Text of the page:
# Is C++ considered a language with high or low orthogonality?

I'm looking to make a comparison of regularity in languages - specifically orthogonality.

If I were to say Java is weak in terms of orthogonality and Haskell stronger, where would C++ sit and why?

• C++ gets a bunch of new, complicated features every few years. It never was a simple language, and its simplicity is diminishing across time. This is one of the major complaints against C++. – Yuval Filmus Oct 9 '20 at 13:21
• And while one revision design goal has been Prefer libraries to language extensions, it is not just the libraries. – greybeard Oct 10 '20 at 6:21
• It wouldn't hurt if you showed your current assessment of regularity and orthogonality in programming languages, and your take on C++. – greybeard Oct 10 '20 at 6:40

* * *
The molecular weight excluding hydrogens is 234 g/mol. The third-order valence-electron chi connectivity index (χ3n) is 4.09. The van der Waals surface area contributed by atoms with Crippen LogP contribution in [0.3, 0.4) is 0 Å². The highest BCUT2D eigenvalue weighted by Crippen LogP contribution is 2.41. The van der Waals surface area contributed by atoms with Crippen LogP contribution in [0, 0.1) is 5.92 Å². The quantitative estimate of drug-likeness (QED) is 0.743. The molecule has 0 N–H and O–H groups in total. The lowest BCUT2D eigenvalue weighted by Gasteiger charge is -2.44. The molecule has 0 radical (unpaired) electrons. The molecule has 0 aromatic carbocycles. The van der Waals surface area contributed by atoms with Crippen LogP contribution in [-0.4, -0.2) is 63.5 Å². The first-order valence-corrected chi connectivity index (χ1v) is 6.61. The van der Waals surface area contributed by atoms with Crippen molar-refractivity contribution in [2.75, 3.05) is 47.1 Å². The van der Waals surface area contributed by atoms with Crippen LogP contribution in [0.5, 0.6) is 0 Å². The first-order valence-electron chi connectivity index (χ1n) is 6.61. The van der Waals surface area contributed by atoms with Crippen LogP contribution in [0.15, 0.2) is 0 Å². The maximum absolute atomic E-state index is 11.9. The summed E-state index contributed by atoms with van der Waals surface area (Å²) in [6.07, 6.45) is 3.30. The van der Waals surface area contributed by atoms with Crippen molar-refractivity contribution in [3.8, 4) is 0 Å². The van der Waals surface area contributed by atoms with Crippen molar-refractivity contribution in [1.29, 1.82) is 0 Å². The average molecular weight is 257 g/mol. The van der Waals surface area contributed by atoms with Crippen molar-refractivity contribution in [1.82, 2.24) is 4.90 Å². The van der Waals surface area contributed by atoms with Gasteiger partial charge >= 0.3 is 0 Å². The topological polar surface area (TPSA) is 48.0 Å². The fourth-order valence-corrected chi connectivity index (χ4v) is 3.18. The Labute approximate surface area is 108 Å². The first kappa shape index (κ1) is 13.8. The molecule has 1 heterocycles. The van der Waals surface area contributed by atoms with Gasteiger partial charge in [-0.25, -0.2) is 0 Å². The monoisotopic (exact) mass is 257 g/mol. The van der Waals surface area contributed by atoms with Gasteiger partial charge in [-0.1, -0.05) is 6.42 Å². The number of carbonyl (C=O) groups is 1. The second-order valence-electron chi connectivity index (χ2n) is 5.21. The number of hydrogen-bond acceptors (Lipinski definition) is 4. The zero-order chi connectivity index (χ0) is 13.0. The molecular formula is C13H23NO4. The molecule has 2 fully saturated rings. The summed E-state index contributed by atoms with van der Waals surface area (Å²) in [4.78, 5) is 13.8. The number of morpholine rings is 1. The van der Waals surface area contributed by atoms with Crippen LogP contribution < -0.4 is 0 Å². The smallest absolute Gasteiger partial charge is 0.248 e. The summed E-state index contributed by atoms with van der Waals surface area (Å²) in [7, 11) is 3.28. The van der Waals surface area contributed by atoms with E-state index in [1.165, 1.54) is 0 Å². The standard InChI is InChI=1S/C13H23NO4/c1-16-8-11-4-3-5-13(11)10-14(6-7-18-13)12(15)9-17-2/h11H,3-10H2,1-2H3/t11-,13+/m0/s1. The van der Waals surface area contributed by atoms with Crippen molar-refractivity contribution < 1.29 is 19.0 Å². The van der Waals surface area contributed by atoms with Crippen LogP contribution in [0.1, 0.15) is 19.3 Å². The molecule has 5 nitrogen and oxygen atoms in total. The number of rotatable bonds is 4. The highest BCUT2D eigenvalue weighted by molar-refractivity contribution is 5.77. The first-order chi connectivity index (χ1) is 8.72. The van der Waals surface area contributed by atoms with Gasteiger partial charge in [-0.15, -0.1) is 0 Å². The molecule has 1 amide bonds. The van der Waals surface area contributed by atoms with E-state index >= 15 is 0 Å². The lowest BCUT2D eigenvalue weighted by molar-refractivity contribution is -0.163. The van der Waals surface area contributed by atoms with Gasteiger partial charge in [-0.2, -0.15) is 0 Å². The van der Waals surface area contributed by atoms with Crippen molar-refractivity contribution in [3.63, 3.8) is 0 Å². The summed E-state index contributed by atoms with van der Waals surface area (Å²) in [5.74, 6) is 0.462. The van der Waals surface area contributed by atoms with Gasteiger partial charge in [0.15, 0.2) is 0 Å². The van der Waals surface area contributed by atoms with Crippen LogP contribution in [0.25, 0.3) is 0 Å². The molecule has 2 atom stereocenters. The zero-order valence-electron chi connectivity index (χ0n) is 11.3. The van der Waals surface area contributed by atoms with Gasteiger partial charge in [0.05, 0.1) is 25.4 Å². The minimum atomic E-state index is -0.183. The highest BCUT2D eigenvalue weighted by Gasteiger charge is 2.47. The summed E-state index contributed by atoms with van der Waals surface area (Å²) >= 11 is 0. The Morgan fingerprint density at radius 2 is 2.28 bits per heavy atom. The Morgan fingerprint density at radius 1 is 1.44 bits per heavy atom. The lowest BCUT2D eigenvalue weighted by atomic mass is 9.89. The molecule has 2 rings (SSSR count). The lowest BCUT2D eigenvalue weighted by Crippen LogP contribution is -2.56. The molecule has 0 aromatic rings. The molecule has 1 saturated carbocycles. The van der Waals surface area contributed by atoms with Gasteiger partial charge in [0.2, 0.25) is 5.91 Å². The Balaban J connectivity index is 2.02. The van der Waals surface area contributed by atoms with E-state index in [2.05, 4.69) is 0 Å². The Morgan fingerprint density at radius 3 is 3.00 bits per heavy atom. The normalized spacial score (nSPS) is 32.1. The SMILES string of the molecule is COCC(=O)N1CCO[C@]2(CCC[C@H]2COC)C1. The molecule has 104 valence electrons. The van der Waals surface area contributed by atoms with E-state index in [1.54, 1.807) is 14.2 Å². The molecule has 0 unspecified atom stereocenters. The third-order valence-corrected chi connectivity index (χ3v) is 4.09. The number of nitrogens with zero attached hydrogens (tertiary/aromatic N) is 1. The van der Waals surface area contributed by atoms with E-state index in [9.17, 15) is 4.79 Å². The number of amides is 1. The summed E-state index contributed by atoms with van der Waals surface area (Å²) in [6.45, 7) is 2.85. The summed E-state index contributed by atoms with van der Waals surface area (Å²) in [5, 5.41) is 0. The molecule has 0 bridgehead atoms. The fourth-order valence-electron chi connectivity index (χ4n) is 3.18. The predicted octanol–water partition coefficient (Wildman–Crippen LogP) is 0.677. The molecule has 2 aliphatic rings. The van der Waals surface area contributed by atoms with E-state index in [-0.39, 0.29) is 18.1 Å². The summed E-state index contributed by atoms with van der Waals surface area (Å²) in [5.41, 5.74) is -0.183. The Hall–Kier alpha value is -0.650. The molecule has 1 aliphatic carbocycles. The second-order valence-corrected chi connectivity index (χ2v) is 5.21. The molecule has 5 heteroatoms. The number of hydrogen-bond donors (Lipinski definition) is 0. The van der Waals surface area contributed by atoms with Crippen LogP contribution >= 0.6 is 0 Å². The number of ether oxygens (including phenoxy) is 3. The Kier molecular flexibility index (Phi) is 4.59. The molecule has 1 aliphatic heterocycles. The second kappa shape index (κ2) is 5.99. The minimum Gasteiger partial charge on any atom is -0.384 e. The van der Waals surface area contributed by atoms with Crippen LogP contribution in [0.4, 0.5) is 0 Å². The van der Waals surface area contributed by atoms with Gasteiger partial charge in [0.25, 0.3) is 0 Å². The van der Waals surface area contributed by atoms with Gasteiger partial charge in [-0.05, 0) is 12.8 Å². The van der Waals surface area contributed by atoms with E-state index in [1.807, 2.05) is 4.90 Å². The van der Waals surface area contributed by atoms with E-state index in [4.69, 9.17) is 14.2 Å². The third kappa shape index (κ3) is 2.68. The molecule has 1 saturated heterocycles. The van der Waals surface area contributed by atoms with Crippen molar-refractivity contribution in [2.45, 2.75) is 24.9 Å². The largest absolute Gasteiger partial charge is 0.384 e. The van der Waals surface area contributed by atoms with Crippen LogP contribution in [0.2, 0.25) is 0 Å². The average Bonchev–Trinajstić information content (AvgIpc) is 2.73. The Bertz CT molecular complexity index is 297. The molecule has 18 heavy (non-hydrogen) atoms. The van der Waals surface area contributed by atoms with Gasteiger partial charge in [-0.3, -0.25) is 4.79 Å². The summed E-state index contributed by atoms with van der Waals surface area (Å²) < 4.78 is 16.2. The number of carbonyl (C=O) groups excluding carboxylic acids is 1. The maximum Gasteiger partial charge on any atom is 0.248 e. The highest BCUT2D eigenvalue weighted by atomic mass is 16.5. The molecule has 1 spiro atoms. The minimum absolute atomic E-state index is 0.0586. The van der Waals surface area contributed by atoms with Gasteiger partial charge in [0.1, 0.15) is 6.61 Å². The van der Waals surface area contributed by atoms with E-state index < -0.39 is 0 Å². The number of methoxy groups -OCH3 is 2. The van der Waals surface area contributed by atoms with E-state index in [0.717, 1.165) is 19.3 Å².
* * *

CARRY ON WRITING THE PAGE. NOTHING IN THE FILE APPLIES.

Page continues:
By many standards, Java would not be considered weak in this respect. Java was not one of the first-generation languages. By the time it was developed, quite a few things were known about language design, and the lessons learned do show. For instance, it's pretty easy to parse.

C++ is quite a bit older, as it shares a history with C. As a result, C++ has the a preprocessor language that is quite distinct from the rest of the language. But unlike C, C++ has effectively added a third language. The C++ template system is Turing-complete, and effectively a language of its own. (Although recent C++ versions have reduced this gap).

The result? This bit of valid C++ code:

#define A 0
enum { b = 1};
const int c = 2;
constexpr int d = 3;


But note that this process is a result of the success. The most orthogonal languages are those defined as a theoretical exercise, never used, and therefore never adapted to be useful for a wide range of tasks.